Are we Thinking? If so, What?

This is an image of a collage with Mozart and Bronte within a popular culture setting for an article called Are we thinking If so What by Octopus Competitive Intelligence & Future Insights Global Advisory consulting agency

Are we thinking? If so, what?

If Mozart had been born a millennial and been subject to the modern world, would he have produced what he did? For that matter, would a Frank Lloyd Wright, Copernicus, Isaac Newton, or Isaac Asimov? 

Or would looking at things about today’s world look different to HG Wells? Would George Eliot be astounded at the fleeting momentary celebrity of ‘Middlemarch’… as a dramatised TV production? Yet, amongst all the other shocks such a visitor would doubtless feel. Jarred, by the lack of recognition and awareness that her wonderful work became a vehicle of a different kind in this age. And unfortunately that almost nobody knew that she was the author.

Moreover, even though what would undoubtedly be a shocking experience to be teleported. Or whatever technological marvel travelled her would be, might she allow herself to reflect that the realism in her writing, her reality, her experiences, and her endeavours were somehow missing? Despite the culture of her day requiring her to present her identity as a man? The intimacy of the author-reader connection is seldom there when the medium is transmogrified. To a time travelling George, it would be as alien as everything else that would no doubt shock her.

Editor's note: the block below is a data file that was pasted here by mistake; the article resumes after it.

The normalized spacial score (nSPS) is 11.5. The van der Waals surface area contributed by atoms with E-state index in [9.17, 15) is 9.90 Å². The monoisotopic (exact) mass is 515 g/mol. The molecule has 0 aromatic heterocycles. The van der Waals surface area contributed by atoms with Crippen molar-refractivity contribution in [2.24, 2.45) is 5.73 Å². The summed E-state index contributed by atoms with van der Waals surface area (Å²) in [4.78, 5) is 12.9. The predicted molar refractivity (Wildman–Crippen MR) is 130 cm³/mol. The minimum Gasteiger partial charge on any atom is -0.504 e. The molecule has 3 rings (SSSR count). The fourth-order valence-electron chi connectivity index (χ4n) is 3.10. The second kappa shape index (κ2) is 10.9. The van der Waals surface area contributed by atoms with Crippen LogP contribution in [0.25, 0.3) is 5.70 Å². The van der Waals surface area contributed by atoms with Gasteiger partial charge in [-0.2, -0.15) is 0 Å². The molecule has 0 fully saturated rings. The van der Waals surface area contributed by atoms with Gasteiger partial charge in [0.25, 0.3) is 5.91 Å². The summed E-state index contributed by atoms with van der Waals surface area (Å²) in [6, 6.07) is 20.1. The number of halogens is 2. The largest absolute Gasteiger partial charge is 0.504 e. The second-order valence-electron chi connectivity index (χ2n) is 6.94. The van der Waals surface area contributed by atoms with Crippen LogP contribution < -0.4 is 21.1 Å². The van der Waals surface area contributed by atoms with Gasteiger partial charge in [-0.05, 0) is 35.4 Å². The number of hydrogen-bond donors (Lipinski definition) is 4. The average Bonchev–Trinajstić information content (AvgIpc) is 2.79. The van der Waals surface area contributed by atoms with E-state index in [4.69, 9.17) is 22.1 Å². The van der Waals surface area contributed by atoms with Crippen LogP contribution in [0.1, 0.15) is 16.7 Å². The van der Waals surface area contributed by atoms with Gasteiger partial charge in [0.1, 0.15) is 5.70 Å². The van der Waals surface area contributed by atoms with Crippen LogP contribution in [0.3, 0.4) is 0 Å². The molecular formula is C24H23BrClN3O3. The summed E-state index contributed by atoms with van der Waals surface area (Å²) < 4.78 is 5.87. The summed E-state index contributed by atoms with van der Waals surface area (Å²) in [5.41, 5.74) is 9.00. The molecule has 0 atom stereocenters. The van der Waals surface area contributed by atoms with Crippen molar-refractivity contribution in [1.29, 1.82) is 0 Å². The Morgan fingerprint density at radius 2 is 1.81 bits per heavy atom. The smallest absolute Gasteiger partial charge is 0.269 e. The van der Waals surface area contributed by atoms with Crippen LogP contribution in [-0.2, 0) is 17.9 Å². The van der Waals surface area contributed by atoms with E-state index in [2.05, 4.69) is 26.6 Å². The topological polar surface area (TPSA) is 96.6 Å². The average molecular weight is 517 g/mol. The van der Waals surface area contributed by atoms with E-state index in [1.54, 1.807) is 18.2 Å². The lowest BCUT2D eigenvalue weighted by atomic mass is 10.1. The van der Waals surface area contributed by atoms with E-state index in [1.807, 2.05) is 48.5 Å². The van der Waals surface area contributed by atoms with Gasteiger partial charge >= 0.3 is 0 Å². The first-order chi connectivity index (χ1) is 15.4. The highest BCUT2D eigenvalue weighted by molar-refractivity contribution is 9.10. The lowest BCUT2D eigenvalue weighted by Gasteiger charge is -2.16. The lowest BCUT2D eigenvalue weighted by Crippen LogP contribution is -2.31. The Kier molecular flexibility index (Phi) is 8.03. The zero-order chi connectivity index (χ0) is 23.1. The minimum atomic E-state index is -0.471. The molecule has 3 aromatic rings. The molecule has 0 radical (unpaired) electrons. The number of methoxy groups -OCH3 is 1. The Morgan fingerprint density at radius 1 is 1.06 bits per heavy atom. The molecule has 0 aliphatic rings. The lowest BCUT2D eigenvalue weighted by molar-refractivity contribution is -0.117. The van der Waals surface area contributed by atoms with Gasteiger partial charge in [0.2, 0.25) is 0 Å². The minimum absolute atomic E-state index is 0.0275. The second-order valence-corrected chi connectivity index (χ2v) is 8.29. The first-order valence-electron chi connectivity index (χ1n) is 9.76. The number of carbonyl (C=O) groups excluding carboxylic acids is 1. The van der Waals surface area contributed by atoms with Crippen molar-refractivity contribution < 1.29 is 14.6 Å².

“If everyone is thinking alike, then no one is thinking”

Benjamin Franklin

If such a wonderous technology as the time machine was invented today, what would be done with it? I doubt if the list of most important and immediate tasks would be to “go get George Eliot” as other more important imperatives would surely be considered. About now, if this was a YouTube video, I would probably be asking for you to “Put your ideas on how to best use a time machine in the comments below.”

Eliot working today?

“I will show you fear in a handful of dust,” wrote another Eliot, T.S Eliot this time. Like the great literary and artistic figures through history, Eliot wove his experience, reality and creativity, and the magnificence in ‘Wasteland’ is a superb amalgam of influences from The Fisher King and the Holy Grail, in reflection of the contemporary society of the early 20th century. This enchanting and masterful poem was a work that took him some years to create. Would today’s world see Mr Eliot working in the media of today? As you read this, whatever he created would be digitally transmitted, as would the writings of Rosseau, Shakespeare, Hemingway and Spinoza.

“Honest people don’t hide their deeds”

Emily Bronte

What would the greats of history make of the amenities that technology offers? 

  • Would Orwell have viewed spell-checking as a marvel? Would the Bronte’s have been delighted by cloud storage? 
  • And would Emily Dickinson have marvelled at AI and utilised it to improve her prose?

“What is really amazing, and frustrating, is mankind’s habit of refusing to see the obvious and inevitable until it is there, and then muttering about unforeseen catastrophes”